That voice...Judd recognized it. The last time he'd seen the girl it belonged to, she was eighteen years old and sneaking out of town in the middle of the night...and she'd looked a hell of a lot different. It was her, though. Judd would've known her anywhere. "Well, I'll be goddamned," he said in a surprised whisper, "Dusty Zamora."
Turning in the direction of the voice, Dusty removed her sunglasses—revealing the complete remnants of her black eye—and set them next to her. Smiling, she slid off the tow truck. "Well, it's nice to know that at least one of you recognized me."
Surprised when she extended her arms toward him, Judd didn't hesitate to step forward and pull her close. Out of all five Zamora sisters, Dusty had always been the one he liked best. She was eight years younger, but their age difference had never mattered to him. They'd hung out in a lot of the same places and around many of the same people since they were young.
After swinging her around in a circle, Judd set her on her feet and stepped back to take a better look at her. Dusty's beauty had always fascinated him. Her high cheekbones and silky, straight, blue-black hair might be the only features she'd inherited from her full-blood, Cherokee Indian father, but they gave her a unique look. Dusty's dark hair was a sharp, striking contrast to her cream-colored skin, and set off her blue eyes; so pale that sometimes they looked white. "Damn, it's good to see you! Where the hell have you been the last ten years?"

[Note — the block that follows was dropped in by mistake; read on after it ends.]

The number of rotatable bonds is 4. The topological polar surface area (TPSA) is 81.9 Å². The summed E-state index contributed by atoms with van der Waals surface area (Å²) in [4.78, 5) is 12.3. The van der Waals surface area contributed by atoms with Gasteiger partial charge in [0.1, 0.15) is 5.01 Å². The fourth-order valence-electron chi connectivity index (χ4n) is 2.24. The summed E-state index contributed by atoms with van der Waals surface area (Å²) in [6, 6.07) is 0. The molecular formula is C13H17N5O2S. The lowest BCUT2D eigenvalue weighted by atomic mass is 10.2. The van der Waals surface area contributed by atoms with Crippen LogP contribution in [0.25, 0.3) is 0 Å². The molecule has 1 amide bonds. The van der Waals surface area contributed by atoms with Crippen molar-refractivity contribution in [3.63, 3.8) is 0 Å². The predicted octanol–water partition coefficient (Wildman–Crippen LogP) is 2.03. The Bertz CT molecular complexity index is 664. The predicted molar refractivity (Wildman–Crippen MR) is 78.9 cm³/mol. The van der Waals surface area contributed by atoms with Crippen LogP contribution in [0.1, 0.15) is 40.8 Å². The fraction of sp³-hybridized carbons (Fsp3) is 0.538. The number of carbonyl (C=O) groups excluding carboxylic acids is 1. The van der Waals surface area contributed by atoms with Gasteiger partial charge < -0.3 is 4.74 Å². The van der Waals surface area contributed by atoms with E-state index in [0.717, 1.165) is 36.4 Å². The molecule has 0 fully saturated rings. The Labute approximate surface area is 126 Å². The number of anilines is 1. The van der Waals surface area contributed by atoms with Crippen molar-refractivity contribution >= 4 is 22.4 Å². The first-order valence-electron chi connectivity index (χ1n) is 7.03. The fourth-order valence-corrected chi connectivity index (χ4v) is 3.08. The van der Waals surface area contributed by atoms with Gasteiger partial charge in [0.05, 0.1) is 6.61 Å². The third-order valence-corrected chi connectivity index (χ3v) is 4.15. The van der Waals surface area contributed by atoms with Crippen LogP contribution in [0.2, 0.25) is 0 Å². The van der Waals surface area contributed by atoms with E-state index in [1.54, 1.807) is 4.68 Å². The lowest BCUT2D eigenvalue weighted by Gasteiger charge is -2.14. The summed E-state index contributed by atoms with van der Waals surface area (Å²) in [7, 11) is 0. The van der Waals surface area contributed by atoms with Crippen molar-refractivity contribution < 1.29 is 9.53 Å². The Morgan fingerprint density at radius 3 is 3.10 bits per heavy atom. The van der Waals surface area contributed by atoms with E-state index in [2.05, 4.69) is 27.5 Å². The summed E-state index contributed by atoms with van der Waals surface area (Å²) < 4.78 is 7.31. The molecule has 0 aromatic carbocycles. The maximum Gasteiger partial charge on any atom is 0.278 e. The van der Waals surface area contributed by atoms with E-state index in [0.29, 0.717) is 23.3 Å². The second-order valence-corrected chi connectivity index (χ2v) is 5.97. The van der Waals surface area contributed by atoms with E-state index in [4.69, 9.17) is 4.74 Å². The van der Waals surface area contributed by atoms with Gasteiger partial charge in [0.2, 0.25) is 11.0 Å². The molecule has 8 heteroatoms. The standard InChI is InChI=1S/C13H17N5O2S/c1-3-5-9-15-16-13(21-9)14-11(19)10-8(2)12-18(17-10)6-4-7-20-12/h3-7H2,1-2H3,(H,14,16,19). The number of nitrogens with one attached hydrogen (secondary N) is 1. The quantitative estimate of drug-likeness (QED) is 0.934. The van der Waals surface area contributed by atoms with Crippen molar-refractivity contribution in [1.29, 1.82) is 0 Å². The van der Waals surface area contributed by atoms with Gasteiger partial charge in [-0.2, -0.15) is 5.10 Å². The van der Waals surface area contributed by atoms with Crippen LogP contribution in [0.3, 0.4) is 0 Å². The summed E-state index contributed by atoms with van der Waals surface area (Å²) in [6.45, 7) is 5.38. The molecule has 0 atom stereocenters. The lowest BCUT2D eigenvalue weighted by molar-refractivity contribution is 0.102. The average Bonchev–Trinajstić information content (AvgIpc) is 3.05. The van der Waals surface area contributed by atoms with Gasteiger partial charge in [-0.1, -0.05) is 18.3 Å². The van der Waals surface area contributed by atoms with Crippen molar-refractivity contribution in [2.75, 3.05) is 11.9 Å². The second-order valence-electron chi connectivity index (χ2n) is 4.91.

Dusty backed away a few steps and reached for her sunglasses, replacing them. "You don't want to know."
"Yeah," Blackie interrupted in a stone-cold voice, "we do. Where've you been, Dusty, and where are your sisters? Jessie ain't never left you alone. Never."
It wasn't until Blackie mentioned Dusty's oldest sister that Judd remembered just how strong of a friendship Blackie and Jessie had shared. Jessie had always been just as wild as Blackie, usually getting away with a lot more because she was a girl.
"Christ, Blackie, aren't you even going to say hi first?"
"Hi, Dusty. Now, where the hell are your sisters? And what are you doin' ridin' in here on that thing?" he asked, pointing to the bike. "A Fat Boy is a little big for you."
"Oh, that doesn't belong to me."
Judd smiled inwardly when Blackie raised both eyebrows. "Then who does it belong to?"
Dusty shrugged and said, "The guy I stole it from," as casually as if she'd said, 'a friend.'
"You're on the run?"
"Yeah," she said much more seriously. "It's a long story, though. You boys have time?"
Blackie nodded and motioned toward the three open bay doors leading to the inside of the garage.
"I have to get something first; I'll be there in a minute."
As the rest of the boys headed inside, Judd remained still, watching as she strode to the motorcycle, reached inside one of the black leather saddlebags, and pulled out a roll of bills. On her way back, she stopped next to him. "It's really good to see you, Judd. You married?"
"Seeing anyone special?"
He shook his head. "No one to speak of."
Judd saw just a hint of the old Dusty when she grinned, stood on her tip toes, looped her arm around his neck, and pulled him down low enough to be able to touch his mouth with hers; giving him the wildest kiss he'd had since the last time she'd done that—and more—to him...ten years earlier.
When they parted, she let go, licked her lips, and smiled. "Mmm...you haven't lost a thing."
Not quite sure what kind of response she was looking for, he did nothing but offer her a smile in return.
"Speechless twice in one day? Come on, Judd, you can do better than that."
"I don't know what to say, Dusty. I'm still recovering from the last time you did that to me."
"Well then," she said seductively, "I'll take that as a compliment." With a wink, she brushed past him and walked inside.
As he watched her go, Judd shook his head in an effort to clear it. Just like the McCasseys, wherever the Zamora sisters were, trouble wasn't far behind.
Following Dusty inside, Judd got the distinct feeling that they were all headed down a dark, dangerous road...
Copyright 2003-2009 Lauren N.Sharman All rights reserved.